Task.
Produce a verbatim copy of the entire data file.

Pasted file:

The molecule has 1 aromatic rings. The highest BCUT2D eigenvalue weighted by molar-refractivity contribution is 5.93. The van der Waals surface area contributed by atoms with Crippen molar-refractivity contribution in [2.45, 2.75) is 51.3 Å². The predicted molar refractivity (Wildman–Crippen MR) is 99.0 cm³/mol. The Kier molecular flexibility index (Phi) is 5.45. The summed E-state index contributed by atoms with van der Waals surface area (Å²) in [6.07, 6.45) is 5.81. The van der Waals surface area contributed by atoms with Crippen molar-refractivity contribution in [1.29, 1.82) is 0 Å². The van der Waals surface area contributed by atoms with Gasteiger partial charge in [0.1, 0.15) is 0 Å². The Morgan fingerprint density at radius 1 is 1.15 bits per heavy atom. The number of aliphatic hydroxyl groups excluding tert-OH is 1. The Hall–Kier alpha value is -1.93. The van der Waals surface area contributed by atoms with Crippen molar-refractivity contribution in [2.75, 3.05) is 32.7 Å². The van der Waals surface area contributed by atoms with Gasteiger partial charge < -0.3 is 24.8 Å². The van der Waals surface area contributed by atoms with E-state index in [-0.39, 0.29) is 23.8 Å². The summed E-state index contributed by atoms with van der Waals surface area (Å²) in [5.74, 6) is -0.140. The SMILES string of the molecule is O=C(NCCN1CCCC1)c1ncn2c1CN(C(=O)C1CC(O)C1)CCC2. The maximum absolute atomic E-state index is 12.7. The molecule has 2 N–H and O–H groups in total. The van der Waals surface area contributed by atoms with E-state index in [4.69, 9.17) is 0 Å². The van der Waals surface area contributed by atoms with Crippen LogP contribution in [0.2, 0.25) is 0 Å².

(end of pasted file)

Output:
The molecule has 1 aromatic rings. The highest BCUT2D eigenvalue weighted by molar-refractivity contribution is 5.93. The van der Waals surface area contributed by atoms with Crippen molar-refractivity contribution in [2.45, 2.75) is 51.3 Å². The predicted molar refractivity (Wildman–Crippen MR) is 99.0 cm³/mol. The Kier molecular flexibility index (Phi) is 5.45. The summed E-state index contributed by atoms with van der Waals surface area (Å²) in [6.07, 6.45) is 5.81. The van der Waals surface area contributed by atoms with Crippen molar-refractivity contribution in [1.29, 1.82) is 0 Å². The van der Waals surface area contributed by atoms with Gasteiger partial charge in [0.1, 0.15) is 0 Å². The Morgan fingerprint density at radius 1 is 1.15 bits per heavy atom. The number of aliphatic hydroxyl groups excluding tert-OH is 1. The Hall–Kier alpha value is -1.93. The van der Waals surface area contributed by atoms with Crippen molar-refractivity contribution in [2.75, 3.05) is 32.7 Å². The van der Waals surface area contributed by atoms with Gasteiger partial charge < -0.3 is 24.8 Å². The van der Waals surface area contributed by atoms with E-state index in [-0.39, 0.29) is 23.8 Å². The summed E-state index contributed by atoms with van der Waals surface area (Å²) in [5.74, 6) is -0.140. The SMILES string of the molecule is O=C(NCCN1CCCC1)c1ncn2c1CN(C(=O)C1CC(O)C1)CCC2. The maximum absolute atomic E-state index is 12.7. The molecule has 2 N–H and O–H groups in total. The van der Waals surface area contributed by atoms with E-state index in [4.69, 9.17) is 0 Å². The van der Waals surface area contributed by atoms with Crippen LogP contribution in [0.2, 0.25) is 0 Å².